Background and aim:Helicobacter pylori infection and gastric atrophy are both risk factors for gastric cancer. We aimed to elucidate the natural history of gastric cancer development according to H pylori infection and gastric atrophy status.
Subjects and methods: A total of 9293 participants in a mass health appraisal programme were candidates for inclusion in the present prospective cohort study: 6983 subjects revisited the follow up programme. Subjects were classified into four groups according to serological status at initial endoscopy. Group A (n = 3324) had “normal” pepsinogen and were negative for H pylori antibody; group B (n = 2134) had “normal” pepsinogen and were positive for H pylori antibody; group C (n = 1082) had “atrophic” pepsinogen and were positive for H pylori antibody; and group D (n = 443) had “atrophic” pepsinogen and were negative for H pylori antibody. Incidence of gastric cancer was determined by annual endoscopic examination.
Results: Mean duration of follow up was 4.7 years and the average number of endoscopic examinations was 5.1. The annual incidence of gastric cancer was 0.04% (95% confidence interval (CI) 0.02–0.09), 0.06% (0.03–0.13), 0.35% (0.23–0.57), and 0.60% (0.34–1.05) in groups A, B, C, and D, respectively. Hazard ratios compared with group A were 1.1 (95% CI 0.4–3.4), 6.0 (2.4–14.5), and 8.2 (3.2–21.5) in groups B, C, and D, respectively. Age, sex, and “group” significantly served as independent valuables by multivariate analysis.
Conclusions: The combination of serum pepsinogen and anti-H pylori antibody provides a good predictive marker for the development of gastric cancer.
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The pathogenic role of Helicobacter pylori for gastric cancer has been documented in a large number of epidemiological studies1–5 and basic research investigations.6–9 In earlier epidemiological studies using H pylori antibody as a marker of infection, various risk ratios of H pylori infection for gastric cancer were reported, ranging widely from none to 10 or above.1–3,10–16
Recently, a follow up study by Uemura et al showed that gastric cancer developed only in patients infected with H pylori when using a full set of diagnostic tests for H pylori infection.5 They also reported in the same study that subjects with severe gastric atrophy, corpus predominant gastritis, or intestinal metaplasia were at increased risk for gastric cancer.5
We also confirmed that gastric atrophy status was essential for cancer development in our previous cross sectional study.17 In that study, gastric atrophy was estimated by serum pepsinogen levels, which were determined in serum samples.17 Pepsinogen I and II, the two main precursors of pepsin, are both produced by chief cells and mucous neck cells of the stomach.18,19 Pepsinogen II is also produced by pyloric gland cells. Chief cells are replaced by pyloric glands, leading to a decrease in pepsinogen I as gastric atrophy develops. However, a decrease in pepsinogen II is minimal. Therefore, both low serum pepsinogen I and a low pepsinogen I/II ratio are recognised as serological markers of gastric atrophy.20–22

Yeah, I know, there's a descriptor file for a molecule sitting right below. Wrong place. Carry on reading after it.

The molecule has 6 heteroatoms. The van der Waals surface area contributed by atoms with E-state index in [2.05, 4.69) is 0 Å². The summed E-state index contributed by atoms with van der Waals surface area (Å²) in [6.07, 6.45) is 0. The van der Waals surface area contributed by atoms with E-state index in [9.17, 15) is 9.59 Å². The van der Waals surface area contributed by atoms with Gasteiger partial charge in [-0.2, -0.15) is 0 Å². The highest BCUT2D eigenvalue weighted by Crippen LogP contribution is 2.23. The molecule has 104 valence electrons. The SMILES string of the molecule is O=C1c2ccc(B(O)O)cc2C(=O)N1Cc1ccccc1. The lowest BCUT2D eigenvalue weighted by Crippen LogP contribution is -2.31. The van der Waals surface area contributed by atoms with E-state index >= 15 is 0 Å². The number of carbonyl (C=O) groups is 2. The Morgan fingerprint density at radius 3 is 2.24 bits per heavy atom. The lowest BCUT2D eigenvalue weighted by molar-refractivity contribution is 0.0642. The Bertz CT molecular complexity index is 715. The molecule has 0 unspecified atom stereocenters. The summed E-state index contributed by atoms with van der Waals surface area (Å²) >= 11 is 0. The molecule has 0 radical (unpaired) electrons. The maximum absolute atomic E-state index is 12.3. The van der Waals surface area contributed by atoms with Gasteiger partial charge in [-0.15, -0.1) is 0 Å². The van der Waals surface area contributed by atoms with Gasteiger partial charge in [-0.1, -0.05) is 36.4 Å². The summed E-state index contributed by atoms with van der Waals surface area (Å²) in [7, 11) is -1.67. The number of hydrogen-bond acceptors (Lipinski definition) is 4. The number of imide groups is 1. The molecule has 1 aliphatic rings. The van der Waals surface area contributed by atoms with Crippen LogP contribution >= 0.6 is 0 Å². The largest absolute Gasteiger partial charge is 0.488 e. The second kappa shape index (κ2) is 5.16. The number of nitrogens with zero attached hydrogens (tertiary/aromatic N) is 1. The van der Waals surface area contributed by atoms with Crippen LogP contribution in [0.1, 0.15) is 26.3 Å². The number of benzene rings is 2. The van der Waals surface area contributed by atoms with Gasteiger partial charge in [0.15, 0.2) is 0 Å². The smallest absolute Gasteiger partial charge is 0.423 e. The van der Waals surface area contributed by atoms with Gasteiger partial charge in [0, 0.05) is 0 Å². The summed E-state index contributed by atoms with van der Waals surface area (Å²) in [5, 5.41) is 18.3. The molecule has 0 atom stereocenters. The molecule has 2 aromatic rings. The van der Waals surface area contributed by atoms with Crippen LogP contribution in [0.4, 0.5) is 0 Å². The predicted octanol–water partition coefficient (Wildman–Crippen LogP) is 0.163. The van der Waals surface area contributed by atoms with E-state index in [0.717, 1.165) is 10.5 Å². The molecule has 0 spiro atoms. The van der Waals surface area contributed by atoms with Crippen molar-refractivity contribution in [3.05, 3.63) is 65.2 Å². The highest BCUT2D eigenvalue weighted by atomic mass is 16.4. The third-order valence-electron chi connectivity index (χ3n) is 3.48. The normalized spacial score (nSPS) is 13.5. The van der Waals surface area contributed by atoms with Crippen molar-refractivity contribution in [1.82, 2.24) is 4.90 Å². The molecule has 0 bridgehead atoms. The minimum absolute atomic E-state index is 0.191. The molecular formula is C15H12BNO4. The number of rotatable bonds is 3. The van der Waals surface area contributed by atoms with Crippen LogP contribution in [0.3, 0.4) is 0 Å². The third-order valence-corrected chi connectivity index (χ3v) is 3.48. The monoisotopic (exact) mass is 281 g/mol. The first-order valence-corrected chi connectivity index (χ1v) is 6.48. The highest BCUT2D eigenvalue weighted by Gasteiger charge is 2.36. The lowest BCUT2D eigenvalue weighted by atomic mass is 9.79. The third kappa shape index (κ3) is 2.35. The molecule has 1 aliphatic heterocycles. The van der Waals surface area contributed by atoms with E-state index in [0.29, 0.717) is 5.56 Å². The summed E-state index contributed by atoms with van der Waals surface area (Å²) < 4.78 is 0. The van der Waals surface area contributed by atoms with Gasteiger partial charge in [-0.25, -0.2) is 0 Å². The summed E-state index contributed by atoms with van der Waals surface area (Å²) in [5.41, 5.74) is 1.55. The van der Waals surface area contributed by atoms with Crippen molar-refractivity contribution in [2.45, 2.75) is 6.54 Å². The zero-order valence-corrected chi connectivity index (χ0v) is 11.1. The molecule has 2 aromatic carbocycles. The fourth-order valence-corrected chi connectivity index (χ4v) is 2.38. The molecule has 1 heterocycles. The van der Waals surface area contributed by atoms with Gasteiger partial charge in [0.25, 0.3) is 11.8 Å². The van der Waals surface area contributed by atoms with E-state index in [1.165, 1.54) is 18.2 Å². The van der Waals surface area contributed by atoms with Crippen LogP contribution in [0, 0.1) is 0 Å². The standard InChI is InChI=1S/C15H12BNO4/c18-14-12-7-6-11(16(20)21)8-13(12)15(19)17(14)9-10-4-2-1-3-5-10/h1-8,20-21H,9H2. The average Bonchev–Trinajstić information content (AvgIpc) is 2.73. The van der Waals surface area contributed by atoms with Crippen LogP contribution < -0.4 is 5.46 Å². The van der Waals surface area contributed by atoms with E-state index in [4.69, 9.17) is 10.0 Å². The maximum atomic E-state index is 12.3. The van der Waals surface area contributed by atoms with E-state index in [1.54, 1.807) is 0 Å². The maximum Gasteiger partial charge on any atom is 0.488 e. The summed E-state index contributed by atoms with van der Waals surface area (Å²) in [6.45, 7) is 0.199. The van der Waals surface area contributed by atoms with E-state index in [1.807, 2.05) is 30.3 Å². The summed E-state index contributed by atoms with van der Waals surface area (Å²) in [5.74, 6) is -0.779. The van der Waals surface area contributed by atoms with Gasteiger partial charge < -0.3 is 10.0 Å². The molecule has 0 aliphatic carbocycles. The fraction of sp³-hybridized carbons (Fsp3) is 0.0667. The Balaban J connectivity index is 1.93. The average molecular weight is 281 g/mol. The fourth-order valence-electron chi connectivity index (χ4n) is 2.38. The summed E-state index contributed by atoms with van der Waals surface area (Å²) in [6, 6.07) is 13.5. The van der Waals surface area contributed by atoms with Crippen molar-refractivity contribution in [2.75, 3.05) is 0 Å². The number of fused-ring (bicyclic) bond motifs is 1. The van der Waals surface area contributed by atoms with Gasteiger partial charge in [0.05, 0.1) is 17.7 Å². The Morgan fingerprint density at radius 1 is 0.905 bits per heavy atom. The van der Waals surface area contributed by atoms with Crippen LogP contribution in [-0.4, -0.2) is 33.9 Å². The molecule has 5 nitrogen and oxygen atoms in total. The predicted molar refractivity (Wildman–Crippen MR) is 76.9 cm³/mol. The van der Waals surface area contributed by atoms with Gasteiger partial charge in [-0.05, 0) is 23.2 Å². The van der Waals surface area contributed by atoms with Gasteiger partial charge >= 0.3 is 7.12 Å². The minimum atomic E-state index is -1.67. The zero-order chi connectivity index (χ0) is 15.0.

The combination of serum pepsinogen and H pylori antibody served as a useful marker for the prevalence of gastric cancer in a cross sectional setting.17 This modality is much simpler and less invasive than those using endoscopy, and therefore suitable for a large general population. On the basis of this premise, we conducted the present prospective study in participants in our health check programme without any specific symptoms. We aimed to estimate the incidence rate of gastric cancer in the general population. The role of H pylori infection and gastric atrophy in cancer development was evaluated in terms of these serological markers.
Between March 1995 and February 1997, participants in health examination programmes held by Kameda General Hospital and Makuhari Clinic who underwent upper endoscopy were consecutively enrolled. Blood samples were obtained from each subject. Excluding those with gastric cancer, peptic ulcer, or a past history of surgical resection of the stomach, a total of 9293 participants were candidates for inclusion in this study. Some of these subjects were analysed in a previous cross sectional study.17 Proton pump inhibitors or H2 blockers had not been prescribed within one month prior to the examination. None had undergone eradication therapy for H pylori. Patients were encouraged to undergo endoscopic examination annually to check for the development of gastric cancer, and 6983 revisited the programme for follow up endoscopy during the observation period. Data of these participants were analysed in this study.
The protocol was approved by the ethics committees of the respective institutions, and informed consent was obtained from each subject according to the Declaration of Helsinki.
Serum H pylori antibody
Serum anti-H pylori antibody was measured using a commercial ELISA kit (GAP-IgG kit; Biomerica Inc., California, USA). Seropositivity for H pylori antibody was defined by optical density values according to the manufacturer’s protocol. Sensitivity and specificity for H pylori infection in Japanese were reported to be 95% and 83%, respectively, compared with the results of specific culture.23